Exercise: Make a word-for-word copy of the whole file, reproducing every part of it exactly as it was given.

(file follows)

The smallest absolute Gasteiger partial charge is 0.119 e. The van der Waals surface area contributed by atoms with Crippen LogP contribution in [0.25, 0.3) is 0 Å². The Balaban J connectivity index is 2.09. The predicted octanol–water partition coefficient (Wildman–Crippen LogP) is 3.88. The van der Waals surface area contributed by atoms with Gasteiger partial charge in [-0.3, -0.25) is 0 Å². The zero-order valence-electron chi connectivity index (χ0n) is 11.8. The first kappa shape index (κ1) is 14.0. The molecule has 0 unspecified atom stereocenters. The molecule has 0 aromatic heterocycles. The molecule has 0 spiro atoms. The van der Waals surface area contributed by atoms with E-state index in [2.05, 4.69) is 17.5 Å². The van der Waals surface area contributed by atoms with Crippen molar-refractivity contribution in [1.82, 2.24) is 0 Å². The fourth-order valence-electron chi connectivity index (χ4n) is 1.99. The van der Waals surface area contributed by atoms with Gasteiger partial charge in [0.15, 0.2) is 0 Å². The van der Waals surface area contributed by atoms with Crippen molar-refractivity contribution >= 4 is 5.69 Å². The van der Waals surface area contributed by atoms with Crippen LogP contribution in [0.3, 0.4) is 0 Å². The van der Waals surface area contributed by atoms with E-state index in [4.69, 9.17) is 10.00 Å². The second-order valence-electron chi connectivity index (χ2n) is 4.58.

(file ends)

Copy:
The smallest absolute Gasteiger partial charge is 0.119 e. The van der Waals surface area contributed by atoms with Crippen LogP contribution in [0.25, 0.3) is 0 Å². The Balaban J connectivity index is 2.09. The predicted octanol–water partition coefficient (Wildman–Crippen LogP) is 3.88. The van der Waals surface area contributed by atoms with Gasteiger partial charge in [-0.3, -0.25) is 0 Å². The zero-order valence-electron chi connectivity index (χ0n) is 11.8. The first kappa shape index (κ1) is 14.0. The molecule has 0 unspecified atom stereocenters. The molecule has 0 aromatic heterocycles. The molecule has 0 spiro atoms. The van der Waals surface area contributed by atoms with E-state index in [2.05, 4.69) is 17.5 Å². The van der Waals surface area contributed by atoms with Crippen molar-refractivity contribution in [1.82, 2.24) is 0 Å². The fourth-order valence-electron chi connectivity index (χ4n) is 1.99. The van der Waals surface area contributed by atoms with Gasteiger partial charge in [0.15, 0.2) is 0 Å². The van der Waals surface area contributed by atoms with Crippen molar-refractivity contribution >= 4 is 5.69 Å². The van der Waals surface area contributed by atoms with Crippen LogP contribution in [0.3, 0.4) is 0 Å². The van der Waals surface area contributed by atoms with E-state index in [4.69, 9.17) is 10.00 Å². The second-order valence-electron chi connectivity index (χ2n) is 4.58.